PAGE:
Designing Your Philanthropy Collage
Youth Activity: Participants create a collage depicting philanthropic traits and actions. This collage serves as a visual definition of philanthropy. See the handout for supplemental faith-based discussion questions.
“The future depends entirely on what each of us does every day.” ~Gloria Steinem
The youth will:
- expand their understanding of philanthropic traits and actions.
- relate philanthropic characteristics to their own lives.
- posterboard, construction paper or file folders
- scissors, tape or glue, crayons or markers
- self-stick notes
Participants take home their philanthropy collages to share with their family members.
- What did you learn about philanthropy?
- Which of the actions or traits on the collage represent you – who you are or actions you have taken?
- What are some of the words and pictures that appear more often in the collages?
- Ask members to identify someone they know who is a philanthropist. Ask each member to share one trait that describes the person they know and to share what that person does that makes them a philanthropist.
Today we are going to explore the meaning of philanthropy (giving time, talent, or treasure and taking action for the common good). Explain that an important part of understanding philanthropy is recognizing philanthropic traits/characteristics and activities of others. We are each going to create a “philanthropy collage” with pictures and words representing philanthropy. A collage is a piece of art, made up of many pictures, words or drawings, that represent an idea.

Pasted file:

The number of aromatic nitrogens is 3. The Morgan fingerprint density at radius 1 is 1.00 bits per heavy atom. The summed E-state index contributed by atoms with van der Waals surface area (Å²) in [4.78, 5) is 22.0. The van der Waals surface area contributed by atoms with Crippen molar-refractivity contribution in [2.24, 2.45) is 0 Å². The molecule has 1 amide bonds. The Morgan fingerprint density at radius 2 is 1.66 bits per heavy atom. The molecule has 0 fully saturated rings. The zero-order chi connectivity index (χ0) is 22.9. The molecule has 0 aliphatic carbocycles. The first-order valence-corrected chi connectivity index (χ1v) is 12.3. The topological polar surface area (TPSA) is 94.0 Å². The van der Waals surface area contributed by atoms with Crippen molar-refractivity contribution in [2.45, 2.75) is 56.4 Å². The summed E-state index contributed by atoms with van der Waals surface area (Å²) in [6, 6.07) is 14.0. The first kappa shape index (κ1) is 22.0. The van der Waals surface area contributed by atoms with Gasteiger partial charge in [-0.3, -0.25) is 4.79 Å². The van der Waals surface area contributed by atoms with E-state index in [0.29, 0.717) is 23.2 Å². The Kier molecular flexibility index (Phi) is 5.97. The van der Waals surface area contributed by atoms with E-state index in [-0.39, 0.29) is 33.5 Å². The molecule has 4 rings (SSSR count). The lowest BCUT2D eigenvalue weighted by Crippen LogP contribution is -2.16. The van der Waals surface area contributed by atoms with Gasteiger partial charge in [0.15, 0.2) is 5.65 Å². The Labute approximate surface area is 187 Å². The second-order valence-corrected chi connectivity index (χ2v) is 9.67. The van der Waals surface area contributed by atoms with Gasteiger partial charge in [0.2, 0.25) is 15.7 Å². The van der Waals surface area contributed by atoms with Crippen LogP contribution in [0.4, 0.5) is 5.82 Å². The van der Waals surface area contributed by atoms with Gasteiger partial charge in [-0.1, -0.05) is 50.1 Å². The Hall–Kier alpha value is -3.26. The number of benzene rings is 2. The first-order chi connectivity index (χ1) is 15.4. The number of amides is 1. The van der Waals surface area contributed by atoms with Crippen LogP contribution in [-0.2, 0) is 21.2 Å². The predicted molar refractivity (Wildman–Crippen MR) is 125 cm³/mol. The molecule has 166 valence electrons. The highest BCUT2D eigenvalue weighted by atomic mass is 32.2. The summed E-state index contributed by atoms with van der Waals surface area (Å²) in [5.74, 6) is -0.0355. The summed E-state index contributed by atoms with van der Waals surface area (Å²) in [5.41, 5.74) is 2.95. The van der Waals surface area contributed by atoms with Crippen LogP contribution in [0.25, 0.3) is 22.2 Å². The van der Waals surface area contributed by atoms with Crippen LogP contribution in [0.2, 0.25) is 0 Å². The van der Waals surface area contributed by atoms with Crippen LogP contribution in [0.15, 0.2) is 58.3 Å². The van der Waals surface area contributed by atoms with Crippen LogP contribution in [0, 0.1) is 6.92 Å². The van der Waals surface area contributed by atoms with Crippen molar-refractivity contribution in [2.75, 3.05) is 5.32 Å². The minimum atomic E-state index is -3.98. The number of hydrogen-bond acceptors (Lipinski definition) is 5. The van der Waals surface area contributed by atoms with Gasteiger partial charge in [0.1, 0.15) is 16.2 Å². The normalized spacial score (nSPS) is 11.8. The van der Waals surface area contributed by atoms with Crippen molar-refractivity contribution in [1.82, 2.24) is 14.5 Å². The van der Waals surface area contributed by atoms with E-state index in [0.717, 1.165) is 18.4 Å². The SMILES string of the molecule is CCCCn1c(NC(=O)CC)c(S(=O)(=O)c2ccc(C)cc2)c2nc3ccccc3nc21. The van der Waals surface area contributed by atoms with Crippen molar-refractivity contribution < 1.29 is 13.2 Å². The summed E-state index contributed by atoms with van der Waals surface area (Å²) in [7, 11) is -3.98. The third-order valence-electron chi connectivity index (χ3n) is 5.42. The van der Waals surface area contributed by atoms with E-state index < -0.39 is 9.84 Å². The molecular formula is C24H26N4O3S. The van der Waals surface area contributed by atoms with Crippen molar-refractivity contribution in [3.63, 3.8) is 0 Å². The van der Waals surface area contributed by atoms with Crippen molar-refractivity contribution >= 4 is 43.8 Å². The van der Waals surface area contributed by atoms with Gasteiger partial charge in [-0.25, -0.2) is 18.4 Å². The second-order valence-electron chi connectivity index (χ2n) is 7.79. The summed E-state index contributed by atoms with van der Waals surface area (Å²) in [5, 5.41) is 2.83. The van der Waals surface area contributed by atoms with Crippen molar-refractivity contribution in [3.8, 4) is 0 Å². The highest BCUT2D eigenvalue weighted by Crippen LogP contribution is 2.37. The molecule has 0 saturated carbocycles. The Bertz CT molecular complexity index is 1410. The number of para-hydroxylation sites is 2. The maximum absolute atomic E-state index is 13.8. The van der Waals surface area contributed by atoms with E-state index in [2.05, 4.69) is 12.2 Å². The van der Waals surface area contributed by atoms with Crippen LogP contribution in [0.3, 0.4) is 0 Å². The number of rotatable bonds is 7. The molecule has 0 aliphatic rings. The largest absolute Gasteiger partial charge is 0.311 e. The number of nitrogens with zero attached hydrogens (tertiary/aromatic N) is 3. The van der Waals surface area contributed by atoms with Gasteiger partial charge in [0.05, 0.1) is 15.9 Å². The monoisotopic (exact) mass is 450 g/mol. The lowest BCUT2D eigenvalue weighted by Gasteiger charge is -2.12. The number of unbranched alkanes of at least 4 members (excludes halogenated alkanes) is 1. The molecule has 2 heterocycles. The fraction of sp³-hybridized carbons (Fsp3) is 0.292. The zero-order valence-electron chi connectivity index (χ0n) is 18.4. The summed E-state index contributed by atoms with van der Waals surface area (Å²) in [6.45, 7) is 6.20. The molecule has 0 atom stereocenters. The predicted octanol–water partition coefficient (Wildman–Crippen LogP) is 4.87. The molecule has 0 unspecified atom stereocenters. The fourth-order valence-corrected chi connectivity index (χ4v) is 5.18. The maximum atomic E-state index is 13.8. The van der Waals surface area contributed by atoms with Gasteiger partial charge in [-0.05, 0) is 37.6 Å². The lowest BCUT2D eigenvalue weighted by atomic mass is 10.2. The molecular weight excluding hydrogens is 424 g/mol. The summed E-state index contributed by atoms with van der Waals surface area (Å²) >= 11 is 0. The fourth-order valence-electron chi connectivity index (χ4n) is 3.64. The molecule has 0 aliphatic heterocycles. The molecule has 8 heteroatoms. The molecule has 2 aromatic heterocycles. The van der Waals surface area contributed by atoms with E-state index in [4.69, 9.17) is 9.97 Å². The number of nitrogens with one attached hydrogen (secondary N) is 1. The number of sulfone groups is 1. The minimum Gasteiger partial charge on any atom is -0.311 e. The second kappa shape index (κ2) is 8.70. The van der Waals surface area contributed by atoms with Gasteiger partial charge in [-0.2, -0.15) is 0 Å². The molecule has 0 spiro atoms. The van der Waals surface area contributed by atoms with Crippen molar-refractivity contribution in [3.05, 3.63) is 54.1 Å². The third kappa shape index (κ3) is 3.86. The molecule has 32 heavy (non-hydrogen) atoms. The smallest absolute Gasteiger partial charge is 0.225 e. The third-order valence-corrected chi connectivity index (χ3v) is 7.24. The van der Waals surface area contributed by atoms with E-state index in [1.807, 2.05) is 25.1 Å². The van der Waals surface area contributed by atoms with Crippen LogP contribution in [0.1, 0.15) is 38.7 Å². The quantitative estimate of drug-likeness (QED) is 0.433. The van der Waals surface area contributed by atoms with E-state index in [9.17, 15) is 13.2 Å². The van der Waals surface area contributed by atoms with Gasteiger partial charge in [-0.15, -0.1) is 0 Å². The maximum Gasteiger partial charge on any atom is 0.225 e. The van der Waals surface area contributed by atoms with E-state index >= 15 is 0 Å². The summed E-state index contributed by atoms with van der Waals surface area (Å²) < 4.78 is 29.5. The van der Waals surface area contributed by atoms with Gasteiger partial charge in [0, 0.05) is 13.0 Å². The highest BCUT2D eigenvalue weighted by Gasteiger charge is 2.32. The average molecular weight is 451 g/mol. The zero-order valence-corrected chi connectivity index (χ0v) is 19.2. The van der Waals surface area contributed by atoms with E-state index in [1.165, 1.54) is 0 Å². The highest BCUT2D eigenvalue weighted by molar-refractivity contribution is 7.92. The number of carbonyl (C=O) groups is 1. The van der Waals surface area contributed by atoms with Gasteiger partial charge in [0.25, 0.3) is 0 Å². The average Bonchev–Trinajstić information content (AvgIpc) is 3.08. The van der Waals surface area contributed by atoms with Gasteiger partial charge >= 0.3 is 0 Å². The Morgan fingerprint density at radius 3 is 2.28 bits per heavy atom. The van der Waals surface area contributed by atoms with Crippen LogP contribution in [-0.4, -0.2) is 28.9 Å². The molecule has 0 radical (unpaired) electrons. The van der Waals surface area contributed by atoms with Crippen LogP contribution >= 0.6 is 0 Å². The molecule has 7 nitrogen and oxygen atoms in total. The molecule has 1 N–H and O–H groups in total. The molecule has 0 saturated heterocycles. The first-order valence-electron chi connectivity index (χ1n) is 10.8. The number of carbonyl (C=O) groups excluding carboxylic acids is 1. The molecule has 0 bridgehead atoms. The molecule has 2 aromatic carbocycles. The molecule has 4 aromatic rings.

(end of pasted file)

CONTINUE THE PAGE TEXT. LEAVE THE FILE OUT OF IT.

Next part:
Draw a large T-graph on the chart paper. Label one side “Philanthropic Traits” and the other side “Philanthropic Actions.”
On sticky notes, half of the youth write words that describe a person who shares and cares in their community, one trait per self-stick note.
Invite the other half to write examples of “philanthropic actions” or things that a person who cares and shares might do, one action per self-stick note.
They have five minutes to come up with their traits and actions and put them on the T-chart.
Discuss the words on the chart by asking youth to explain what they put up there or to find patterns and similiarities.
The list is a starting point to make a philanthropic collage that represents the meaning of philanthropy (traints and behaviors) and its role in community.
Each participant works on a piece of construction paper or poster-board and pastes pictures from magazines and printed from the Internet. They may use crayons and markers to add words and designs to help communicate meaning of philanthropy. The collage will be a “visual definition” of philanthropy.
Ask for volunteers to share their collages, explaining to the group some of the actions and traits that they included in their philanthropic picture.
- When members of the two teams have written the traits on their self-stick notes, each participant should pick one trait that describes them and stick it on their shirt to let people know that they have “philanthropic traits.”
- Philanthropy collages may be created in groups rather than by individuals.